Tranzmetro, this is what could be achieved

28 02 2013

Tranzmetro‘s new Matangi trains have an internal width of about 2.4 metres, and a bike on average is 1.8m long, so parking on a slight angle will give plenty of room for a bike to be stored on a train.

Copenhagen’s S-tog trains have a carriage in the middle of each train, with a one way system, where you enter with your bike at one end of the carriage, and get off at the other.

The inside of  the carriage looks like this:

5876836466_cce6cb4e5d

Bikes on trains are an important part of integrated transport, and should be encouraged by making it easier than it now is, be for way more than 3 bikes per train, and should be available for all services and not just off-peak. If crowding is an issue increase the frequency of service. It is more cost effective to increase the cycling options between Kapiti and Wellington than to build a billion dollar motorway for 3.25 billion dollars.

Info from the Cycling Embassy of Denmark.

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4 responses

28 02 2013
Patrick Morgan, Cycling Advocates Network

I agree. Note in Wellington it’s 3 bikes per 2-car set, so 6 or 9 for longer trains.

3 03 2013
NigelTwo

There are other things that people should be able to transport by train e.g. cats, rats, and elephants. Trains were built to carry freight.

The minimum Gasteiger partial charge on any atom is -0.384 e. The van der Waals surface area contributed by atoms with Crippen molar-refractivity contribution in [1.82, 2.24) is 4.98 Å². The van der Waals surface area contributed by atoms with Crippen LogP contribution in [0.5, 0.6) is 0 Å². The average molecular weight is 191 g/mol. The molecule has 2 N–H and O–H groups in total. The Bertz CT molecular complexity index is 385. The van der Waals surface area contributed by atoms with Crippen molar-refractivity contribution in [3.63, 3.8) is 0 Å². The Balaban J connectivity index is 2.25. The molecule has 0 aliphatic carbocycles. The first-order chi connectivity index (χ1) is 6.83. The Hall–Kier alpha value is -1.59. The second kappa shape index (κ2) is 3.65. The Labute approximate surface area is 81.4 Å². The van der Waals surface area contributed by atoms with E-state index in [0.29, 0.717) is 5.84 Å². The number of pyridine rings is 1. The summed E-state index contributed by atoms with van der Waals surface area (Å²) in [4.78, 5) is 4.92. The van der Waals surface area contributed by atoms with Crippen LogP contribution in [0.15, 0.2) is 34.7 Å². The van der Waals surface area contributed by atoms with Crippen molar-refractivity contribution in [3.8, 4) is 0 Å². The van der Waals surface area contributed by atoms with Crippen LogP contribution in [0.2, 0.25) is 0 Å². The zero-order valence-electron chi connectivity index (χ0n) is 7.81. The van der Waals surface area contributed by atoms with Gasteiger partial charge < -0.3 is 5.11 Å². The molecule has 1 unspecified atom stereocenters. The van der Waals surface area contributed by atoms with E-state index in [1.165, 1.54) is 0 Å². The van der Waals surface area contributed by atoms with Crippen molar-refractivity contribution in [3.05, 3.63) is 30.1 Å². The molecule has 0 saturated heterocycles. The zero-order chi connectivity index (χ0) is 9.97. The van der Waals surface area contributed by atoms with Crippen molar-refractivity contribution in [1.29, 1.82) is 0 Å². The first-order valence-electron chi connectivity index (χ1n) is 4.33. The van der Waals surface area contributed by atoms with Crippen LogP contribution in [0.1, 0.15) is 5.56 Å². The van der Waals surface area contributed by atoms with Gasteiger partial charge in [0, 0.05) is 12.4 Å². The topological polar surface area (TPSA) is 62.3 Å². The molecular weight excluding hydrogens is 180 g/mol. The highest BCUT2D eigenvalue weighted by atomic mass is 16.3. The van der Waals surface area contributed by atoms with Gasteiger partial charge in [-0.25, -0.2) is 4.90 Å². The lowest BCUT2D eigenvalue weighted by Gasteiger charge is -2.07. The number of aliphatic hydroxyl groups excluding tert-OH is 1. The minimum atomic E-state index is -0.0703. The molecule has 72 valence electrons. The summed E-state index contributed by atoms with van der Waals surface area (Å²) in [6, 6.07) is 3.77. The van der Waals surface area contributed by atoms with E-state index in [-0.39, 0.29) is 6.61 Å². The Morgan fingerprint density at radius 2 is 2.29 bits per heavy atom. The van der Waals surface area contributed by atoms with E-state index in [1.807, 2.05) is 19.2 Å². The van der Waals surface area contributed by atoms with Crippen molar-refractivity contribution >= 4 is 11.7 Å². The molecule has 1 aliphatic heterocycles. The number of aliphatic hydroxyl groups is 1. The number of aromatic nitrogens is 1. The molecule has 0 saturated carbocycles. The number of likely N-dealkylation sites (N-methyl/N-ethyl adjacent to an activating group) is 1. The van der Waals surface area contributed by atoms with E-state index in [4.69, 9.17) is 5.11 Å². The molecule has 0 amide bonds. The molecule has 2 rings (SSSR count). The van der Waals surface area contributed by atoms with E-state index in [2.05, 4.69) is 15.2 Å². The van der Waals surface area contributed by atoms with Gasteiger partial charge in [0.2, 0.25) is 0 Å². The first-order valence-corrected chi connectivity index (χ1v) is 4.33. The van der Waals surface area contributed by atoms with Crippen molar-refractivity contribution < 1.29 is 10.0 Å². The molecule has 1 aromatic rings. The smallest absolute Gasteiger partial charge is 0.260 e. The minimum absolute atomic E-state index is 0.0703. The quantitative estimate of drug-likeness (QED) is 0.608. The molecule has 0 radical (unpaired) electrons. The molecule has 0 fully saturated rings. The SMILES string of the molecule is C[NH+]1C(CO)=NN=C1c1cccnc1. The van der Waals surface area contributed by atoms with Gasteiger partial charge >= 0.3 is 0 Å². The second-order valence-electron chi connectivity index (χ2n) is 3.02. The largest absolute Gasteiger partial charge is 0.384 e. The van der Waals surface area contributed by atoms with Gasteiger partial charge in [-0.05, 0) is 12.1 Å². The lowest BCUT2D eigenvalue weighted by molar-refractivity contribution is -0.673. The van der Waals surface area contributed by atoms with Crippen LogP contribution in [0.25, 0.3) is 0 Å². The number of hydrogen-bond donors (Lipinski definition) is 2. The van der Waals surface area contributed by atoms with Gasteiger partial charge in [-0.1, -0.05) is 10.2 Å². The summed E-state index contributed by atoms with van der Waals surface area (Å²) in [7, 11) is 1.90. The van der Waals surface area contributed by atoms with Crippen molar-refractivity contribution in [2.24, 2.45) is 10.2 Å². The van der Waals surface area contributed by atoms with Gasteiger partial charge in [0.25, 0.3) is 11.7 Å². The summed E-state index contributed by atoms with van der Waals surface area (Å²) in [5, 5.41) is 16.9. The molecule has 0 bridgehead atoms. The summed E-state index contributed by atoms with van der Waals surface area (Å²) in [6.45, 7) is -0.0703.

My guess is that it is too late to influence the design of the current and future Matangi trainsets.

We need a tried and tested solution to this problem:
http://www.railpictures.net/viewphoto.php?id=189496&nseq=0
The comment to the picture is: “Note the bicycle wagon spliced between the railbus (number 168) and its driving trailer.”

(If the link doesn’t work search on: Photographer=Glen Blatten, Year=2007, Keywords=diesel railbus)

3 03 2013
Matthew

Nigel,

That’s getting almost too trainspottery to approve. 🙂

Good luck with getting around town with your elephant!!

7 04 2013
Mike

They’re Greater Wellington Regional Council’s trains, not Tranz Metro’s (they just operate them) – and while increasing off-peak frequency would be not that hard, at peak times it’s another story.

Copenhagen’s trains are quite a bit wider, too, which is how they manage to get seats in as well as the bikes.

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